Right now, if I asked you, could you name 10 competitors? Could you rattle them off with ease? Because you've been paying attention to the competition?
Here's another way to ask the same question.
If I asked you to tell me how your competition has been changing their pricing or their marketing messages over the last 2 years, could you tell me? Could you break down when they changed things and even give me a guess for why they did what they did?
Yes, you have competition.
It cracks me up when someone tells me they don't have any competition. I remember when I said the same things. But I was wrong. And when someone tells me they don't have any (serious) competition, I have to decide if I want to have that discussion.
Here's the truth. You have competition. It might not be an exact copy of what you're doing. But prospects who consider you and don't choose you – they still find alternatives.
Those alternatives, even if they have a different business model, are your competition.
So let's agree on this: you have competition.
No, you shouldn't care about them.
The worst think you can do, however, is obsess over your competition. Sometimes the pendulum swings too far from the one side (“we have no competition”) to the other side (complete obsession).
Don't do it.
You need to play your game. Your way. With the strategy that accounts for your strengths. And it's really rare if you and your team have the exact same strengths as your competitor. So copying them won't likely help you.
The reality is that you can admit that you have them, and still not care about them. You can acknowledge their existence without wanting to do everything they way they're doing it.
Yes, you should track their changes.
So here is where things get tricky. I want to encourage you to track everything, even if you're not obsessing with them. Kind of crazy, right?
But most folks may acknowledge their competition and then write them off (different business model, shady marketing tactics, etc.). And when they do that, they stop paying attention to competition. And that's when mistakes get made.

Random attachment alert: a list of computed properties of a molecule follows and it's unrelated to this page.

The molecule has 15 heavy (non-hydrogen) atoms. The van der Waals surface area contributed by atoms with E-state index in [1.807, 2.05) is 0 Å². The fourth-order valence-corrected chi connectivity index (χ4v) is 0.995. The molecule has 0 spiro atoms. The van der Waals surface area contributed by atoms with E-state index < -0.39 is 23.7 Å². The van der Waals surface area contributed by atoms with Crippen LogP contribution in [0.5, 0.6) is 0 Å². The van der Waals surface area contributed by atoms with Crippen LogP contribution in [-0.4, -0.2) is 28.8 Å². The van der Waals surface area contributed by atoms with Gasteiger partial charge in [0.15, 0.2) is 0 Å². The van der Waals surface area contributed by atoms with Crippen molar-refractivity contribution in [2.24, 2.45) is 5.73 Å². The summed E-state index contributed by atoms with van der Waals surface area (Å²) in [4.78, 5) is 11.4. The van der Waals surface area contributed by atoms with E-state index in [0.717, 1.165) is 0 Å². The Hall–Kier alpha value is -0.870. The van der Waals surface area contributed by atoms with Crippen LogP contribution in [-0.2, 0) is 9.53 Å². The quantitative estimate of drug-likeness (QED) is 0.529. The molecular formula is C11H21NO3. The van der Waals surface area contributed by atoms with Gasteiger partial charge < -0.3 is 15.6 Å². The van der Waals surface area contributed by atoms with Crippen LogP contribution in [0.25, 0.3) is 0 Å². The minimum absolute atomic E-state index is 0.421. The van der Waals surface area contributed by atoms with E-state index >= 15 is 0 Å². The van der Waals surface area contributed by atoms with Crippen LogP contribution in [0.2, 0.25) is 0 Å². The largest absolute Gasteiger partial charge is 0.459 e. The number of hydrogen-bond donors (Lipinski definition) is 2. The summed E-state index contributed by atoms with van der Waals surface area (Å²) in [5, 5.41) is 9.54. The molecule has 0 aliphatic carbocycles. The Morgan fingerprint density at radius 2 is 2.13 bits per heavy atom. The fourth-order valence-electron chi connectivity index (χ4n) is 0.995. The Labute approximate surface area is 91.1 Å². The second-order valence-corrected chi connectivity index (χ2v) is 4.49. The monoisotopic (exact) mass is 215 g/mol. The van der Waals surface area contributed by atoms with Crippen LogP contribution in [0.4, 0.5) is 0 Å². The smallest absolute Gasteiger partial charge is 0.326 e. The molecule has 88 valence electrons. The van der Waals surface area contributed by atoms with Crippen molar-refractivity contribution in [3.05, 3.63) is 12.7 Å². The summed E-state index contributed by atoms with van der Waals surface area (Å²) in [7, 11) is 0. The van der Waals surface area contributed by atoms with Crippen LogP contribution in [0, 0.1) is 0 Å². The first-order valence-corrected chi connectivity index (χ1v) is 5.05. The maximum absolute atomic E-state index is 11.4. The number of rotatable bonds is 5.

I want to encourage you to pay attention to your competition, not because you need to care about them or what they're doing. I want you to do it because you need to know how the market you're in is changing.
I've been in the WordPress space for 16 years, but only in the hosting space for almost 5. In those five years, there's been a lot of changes.
There was a time when customers had to pay for SSL certs. Or they had to pay for migrations. Or they had to pay overage fees for lots of traffic.
Everything changes. And I'd look pretty silly if I was talking to a prospect and I said, well you don't have to pay for an SSL cert with us. They'd look at me with that, “are you serious right now?” face.
So what should you track?
If I'm saying you should pay attention to your competition, what am I suggesting you track? Here's a brief list of my top ten.
- Their product pricing (including all their plans)
- The constraints with each plan (xx amount of sites, etc.)
- Their renewal approach (including discounts)
- What features come with which plan
- What are they naming their plans (and what does that say about their targets)
- How many customers they have
- How many employees they have
- What themes exist in their content
- How many clicks to make something happen in their UX
- How many emails they send for onboarding
I don't care if a competitor changes prices. Or if they change the name of their plans. It's not a big deal if they grow or shrink their employee count. I'm not monitoring and tracking these things so I can talk bad about my competition.
Instead, what I'm telling you is that all of this tells me how a market is changing.
There was a time when we said WordPress was easy. That was back when the admin of WordPress had 10 menu items on the left. That's not the case anymore.
The other day I looked at how many menu items were present (and hidden) at Shopify and how many were present (and hidden) at BigCommerce (and did you notice their homepage changed again?). Thankfully WooCommerce was right in the middle.
But knowing what people are experiencing helps me think about how things are changing and what I may have to do to make things easier for our customers at Nexcess.
No, you don't have to copy them.
With all that said, let me end with another thing I think we can agree on – you don't have to copy your competition. They can go left while you go right. They can go low when you go high. You can chart your own path.
It's hard because you want to fit in. And that will drive you to pay attention to your competition in the wrong way. Trying to match and be similar.
Don't do it. Focus on and embrace what makes you stand out, what makes you unique.
But don't ignore your competition. It will end up with you saying silly things about them that aren't true. Or silly things about yourself (like that you don't have any competition).
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